Abby and Albert spent a lot of time chatting on the journey to help pass the time. They mainly talked about the ship but today they got onto navigation. Now Abby had not had any formal training in seamanship (or any informal training come to think of it). He had read books but the books didn’t really explain it very well. “Albert”, asked Abby, “How do we actually know we are going the right direction to get to OFFERSLAND?”. “Well”, replied Albert, “It’s complicated but if you multiply the latitude by the longitude and divide the result by something or other…..and then you shoot the sun…or something like that”.
Abby looked at him, “So you don’t know either then”, he said“.
Albert shook his head. “Sorry, but nobody does really”.
“So how come we manage to get there each time?”. Abby asked.
“Well, I will tell you if you promise to keep it our little secret” whispered Albert.
Abby nodded.
“Well, all we do is fly as high as we can. Then we can see OFFERSLAND on the horizon. We then look down and check the ship is pointing to it”.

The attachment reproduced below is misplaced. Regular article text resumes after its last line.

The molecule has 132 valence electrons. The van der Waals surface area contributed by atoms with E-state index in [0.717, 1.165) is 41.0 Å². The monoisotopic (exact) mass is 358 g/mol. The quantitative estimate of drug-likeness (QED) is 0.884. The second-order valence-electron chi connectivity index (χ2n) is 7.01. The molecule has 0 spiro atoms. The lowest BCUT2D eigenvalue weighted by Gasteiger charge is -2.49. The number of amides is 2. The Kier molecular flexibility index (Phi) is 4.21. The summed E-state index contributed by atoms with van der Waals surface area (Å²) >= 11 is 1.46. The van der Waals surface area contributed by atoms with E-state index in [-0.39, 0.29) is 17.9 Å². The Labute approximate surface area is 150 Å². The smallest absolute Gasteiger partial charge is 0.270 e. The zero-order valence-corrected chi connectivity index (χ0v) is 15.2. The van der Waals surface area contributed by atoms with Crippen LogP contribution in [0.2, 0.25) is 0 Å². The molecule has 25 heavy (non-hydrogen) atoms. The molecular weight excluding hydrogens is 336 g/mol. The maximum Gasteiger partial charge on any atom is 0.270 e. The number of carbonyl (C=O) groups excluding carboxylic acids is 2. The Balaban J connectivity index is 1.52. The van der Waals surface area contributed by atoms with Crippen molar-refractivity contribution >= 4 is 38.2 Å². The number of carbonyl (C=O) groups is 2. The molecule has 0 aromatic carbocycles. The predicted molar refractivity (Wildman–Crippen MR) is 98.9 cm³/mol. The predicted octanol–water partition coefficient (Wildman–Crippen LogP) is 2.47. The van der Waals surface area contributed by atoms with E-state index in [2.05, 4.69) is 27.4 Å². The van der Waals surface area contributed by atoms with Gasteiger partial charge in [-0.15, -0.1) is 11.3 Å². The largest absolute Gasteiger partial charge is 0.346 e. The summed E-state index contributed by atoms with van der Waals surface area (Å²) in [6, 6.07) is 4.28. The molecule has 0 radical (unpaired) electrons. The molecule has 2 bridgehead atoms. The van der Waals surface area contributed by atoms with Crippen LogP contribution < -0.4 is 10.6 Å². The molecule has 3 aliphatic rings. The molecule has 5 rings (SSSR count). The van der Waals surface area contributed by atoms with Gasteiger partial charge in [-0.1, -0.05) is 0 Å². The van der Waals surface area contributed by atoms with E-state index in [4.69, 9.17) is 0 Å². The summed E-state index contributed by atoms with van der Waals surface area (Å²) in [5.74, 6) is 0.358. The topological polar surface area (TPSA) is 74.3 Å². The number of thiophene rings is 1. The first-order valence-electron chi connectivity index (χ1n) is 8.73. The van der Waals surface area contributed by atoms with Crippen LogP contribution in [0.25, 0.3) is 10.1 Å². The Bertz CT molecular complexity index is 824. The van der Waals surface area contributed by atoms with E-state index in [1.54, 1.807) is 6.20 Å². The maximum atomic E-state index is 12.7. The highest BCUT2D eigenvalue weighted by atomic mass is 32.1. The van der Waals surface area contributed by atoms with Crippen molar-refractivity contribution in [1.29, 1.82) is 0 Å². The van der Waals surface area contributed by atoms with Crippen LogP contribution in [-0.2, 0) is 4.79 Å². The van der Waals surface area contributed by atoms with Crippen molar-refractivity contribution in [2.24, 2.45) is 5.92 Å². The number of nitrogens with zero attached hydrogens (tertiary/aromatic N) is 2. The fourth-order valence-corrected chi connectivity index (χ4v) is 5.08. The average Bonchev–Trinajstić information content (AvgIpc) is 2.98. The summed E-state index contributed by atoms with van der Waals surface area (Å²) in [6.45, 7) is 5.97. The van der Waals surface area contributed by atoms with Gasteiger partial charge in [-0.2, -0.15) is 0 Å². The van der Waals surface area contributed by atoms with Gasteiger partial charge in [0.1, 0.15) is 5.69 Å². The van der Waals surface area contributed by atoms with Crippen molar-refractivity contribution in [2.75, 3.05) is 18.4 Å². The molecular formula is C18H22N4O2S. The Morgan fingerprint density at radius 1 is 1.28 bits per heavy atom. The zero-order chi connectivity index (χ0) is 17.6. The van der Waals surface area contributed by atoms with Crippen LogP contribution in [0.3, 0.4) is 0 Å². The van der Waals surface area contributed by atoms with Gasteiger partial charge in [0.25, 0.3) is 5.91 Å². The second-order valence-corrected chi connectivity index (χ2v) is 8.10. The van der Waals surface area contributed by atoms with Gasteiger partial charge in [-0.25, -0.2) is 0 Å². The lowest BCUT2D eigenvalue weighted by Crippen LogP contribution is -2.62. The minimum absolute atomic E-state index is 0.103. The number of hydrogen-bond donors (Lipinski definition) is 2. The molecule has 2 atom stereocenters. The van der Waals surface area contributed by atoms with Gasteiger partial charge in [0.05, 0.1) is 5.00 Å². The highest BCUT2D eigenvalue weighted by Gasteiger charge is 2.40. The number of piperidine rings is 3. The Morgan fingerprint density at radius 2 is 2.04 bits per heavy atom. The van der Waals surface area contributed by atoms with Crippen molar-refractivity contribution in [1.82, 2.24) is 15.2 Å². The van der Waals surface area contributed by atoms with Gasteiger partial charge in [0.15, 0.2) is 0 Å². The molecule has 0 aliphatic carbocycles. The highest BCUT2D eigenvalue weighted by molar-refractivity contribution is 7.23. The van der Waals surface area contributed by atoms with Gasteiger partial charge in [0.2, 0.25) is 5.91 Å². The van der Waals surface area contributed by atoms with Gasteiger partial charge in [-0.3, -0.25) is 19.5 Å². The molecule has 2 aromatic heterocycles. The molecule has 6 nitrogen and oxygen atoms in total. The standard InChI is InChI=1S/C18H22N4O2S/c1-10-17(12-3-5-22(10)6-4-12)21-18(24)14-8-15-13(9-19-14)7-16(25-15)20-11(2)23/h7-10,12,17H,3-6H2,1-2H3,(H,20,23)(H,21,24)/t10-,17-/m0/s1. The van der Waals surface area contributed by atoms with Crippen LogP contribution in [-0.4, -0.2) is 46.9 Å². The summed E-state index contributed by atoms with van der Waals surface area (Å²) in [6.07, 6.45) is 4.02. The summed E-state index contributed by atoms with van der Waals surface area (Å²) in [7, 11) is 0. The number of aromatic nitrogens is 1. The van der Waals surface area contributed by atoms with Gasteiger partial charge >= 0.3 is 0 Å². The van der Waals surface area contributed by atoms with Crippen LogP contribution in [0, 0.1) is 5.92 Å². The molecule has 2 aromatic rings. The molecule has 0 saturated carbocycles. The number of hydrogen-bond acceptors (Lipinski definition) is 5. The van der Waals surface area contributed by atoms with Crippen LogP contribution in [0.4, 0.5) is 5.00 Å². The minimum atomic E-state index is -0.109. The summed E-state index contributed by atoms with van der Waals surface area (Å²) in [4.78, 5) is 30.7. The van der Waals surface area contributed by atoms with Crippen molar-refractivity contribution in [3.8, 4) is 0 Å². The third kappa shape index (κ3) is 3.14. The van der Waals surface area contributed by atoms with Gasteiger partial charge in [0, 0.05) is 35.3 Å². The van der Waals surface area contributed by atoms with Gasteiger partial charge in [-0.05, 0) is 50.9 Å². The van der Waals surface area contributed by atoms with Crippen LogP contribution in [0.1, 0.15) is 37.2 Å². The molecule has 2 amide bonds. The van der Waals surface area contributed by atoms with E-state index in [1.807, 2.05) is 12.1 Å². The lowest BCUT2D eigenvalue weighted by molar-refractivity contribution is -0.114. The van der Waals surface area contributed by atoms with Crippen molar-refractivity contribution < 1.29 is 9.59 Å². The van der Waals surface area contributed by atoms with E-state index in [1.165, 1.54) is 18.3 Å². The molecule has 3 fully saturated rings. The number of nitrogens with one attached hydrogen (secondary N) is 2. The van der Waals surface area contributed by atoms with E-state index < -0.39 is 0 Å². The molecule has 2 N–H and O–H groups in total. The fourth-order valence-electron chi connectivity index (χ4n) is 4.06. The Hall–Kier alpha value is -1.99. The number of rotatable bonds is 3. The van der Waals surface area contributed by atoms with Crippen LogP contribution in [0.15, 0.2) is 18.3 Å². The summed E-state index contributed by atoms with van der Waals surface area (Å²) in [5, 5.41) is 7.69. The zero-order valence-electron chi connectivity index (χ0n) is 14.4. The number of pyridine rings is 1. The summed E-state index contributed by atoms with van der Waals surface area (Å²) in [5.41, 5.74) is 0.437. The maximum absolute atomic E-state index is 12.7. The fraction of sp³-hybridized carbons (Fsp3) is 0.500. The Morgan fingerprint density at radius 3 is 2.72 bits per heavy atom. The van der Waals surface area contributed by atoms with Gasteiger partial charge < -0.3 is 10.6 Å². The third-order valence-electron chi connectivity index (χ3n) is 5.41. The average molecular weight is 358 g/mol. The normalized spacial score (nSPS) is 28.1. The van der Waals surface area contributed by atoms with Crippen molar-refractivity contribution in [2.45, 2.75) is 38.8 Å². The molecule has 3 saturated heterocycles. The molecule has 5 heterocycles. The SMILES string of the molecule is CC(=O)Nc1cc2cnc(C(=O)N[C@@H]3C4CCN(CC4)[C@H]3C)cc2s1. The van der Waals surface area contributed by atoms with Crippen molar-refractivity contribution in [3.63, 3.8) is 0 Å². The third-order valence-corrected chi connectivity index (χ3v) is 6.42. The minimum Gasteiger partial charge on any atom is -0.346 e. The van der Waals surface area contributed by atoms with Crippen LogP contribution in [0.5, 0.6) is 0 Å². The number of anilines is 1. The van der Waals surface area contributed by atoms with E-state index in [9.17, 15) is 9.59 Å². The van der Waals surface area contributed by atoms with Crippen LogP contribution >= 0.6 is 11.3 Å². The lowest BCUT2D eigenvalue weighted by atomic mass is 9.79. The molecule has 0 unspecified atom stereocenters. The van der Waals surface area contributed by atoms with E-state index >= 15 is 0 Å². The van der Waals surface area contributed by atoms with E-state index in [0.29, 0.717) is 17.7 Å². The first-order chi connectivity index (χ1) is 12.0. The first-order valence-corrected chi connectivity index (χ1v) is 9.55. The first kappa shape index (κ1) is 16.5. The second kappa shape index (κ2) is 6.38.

This got Abby thinking. Perhaps the sea is curved. But then he looked at the glass of water on the table in front of him and thought better of it. The surface of water is always flat. He could see that for a fact. As he reached for his glass of water he noticed his hoof appeared distorted by the glass. If glass is clear, yet can distort what we see and water is clear then maybe that too can distort.

Abby had a brainwave. Just because the seagulls could see the distorted appearance of OFFERSLAND they could be seeing a distortion.

“Turn the ship 90 degrees to port!” He exclaimed.

“What?” Said Albert taken aback. “That would be the wrong way. As I said, we and see the direction to go”.

“Who is the Captain?” Asked Abby. “I have given my order. Turn to port and set full sail. We will be in OFFERSLAND much faster if My theory is correct”.

“Aye, Aye, Captain” Albert replied reluctantly but also knowing on what side his bread was buttered.

“Oh and send one of you men up and let me know when they see OFFERSLAND. I believe they will see it a lot sooner than you think” said Abby.

Albert did so, expecting to have the pleasure of proving his captain wrong.

However, within minutes of sending Seaman Apprentice Samuel Seagull up to hover on lookout, he heard him squawk “Land Ahoy!”.

Albert was astounded. “Captain, you are right,” he said.

“Of course” replied Abby turning to return to his cabin. This was going to be a great day. The day he discovered a faster route to OFFERSLAND. He got changed into his posh uniform with the hat and medals. This was a day that required looking the part.